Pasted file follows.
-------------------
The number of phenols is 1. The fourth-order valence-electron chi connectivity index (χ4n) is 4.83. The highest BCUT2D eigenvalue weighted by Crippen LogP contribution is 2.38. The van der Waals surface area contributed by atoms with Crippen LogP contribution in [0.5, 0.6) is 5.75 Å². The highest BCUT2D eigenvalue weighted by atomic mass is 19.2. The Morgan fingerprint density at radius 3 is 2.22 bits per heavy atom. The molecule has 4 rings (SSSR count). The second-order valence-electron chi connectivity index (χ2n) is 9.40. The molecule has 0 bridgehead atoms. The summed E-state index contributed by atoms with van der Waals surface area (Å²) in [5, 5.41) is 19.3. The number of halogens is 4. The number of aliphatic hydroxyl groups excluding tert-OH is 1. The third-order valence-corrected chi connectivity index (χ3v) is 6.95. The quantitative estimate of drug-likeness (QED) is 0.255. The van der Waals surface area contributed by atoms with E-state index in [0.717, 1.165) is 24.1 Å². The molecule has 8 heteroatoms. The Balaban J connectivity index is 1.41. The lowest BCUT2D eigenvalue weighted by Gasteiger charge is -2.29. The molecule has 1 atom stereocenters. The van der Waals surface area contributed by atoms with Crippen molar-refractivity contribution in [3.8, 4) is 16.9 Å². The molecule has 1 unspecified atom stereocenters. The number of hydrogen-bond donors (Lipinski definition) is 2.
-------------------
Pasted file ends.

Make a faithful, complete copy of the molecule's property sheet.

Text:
The number of phenols is 1. The fourth-order valence-electron chi connectivity index (χ4n) is 4.83. The highest BCUT2D eigenvalue weighted by Crippen LogP contribution is 2.38. The van der Waals surface area contributed by atoms with Crippen LogP contribution in [0.5, 0.6) is 5.75 Å². The highest BCUT2D eigenvalue weighted by atomic mass is 19.2. The Morgan fingerprint density at radius 3 is 2.22 bits per heavy atom. The molecule has 4 rings (SSSR count). The second-order valence-electron chi connectivity index (χ2n) is 9.40. The molecule has 0 bridgehead atoms. The summed E-state index contributed by atoms with van der Waals surface area (Å²) in [5, 5.41) is 19.3. The number of halogens is 4. The number of aliphatic hydroxyl groups excluding tert-OH is 1. The third-order valence-corrected chi connectivity index (χ3v) is 6.95. The quantitative estimate of drug-likeness (QED) is 0.255. The van der Waals surface area contributed by atoms with E-state index in [0.717, 1.165) is 24.1 Å². The molecule has 8 heteroatoms. The Balaban J connectivity index is 1.41. The lowest BCUT2D eigenvalue weighted by Gasteiger charge is -2.29. The molecule has 1 atom stereocenters. The van der Waals surface area contributed by atoms with Crippen molar-refractivity contribution in [3.8, 4) is 16.9 Å². The molecule has 1 unspecified atom stereocenters. The number of hydrogen-bond donors (Lipinski definition) is 2.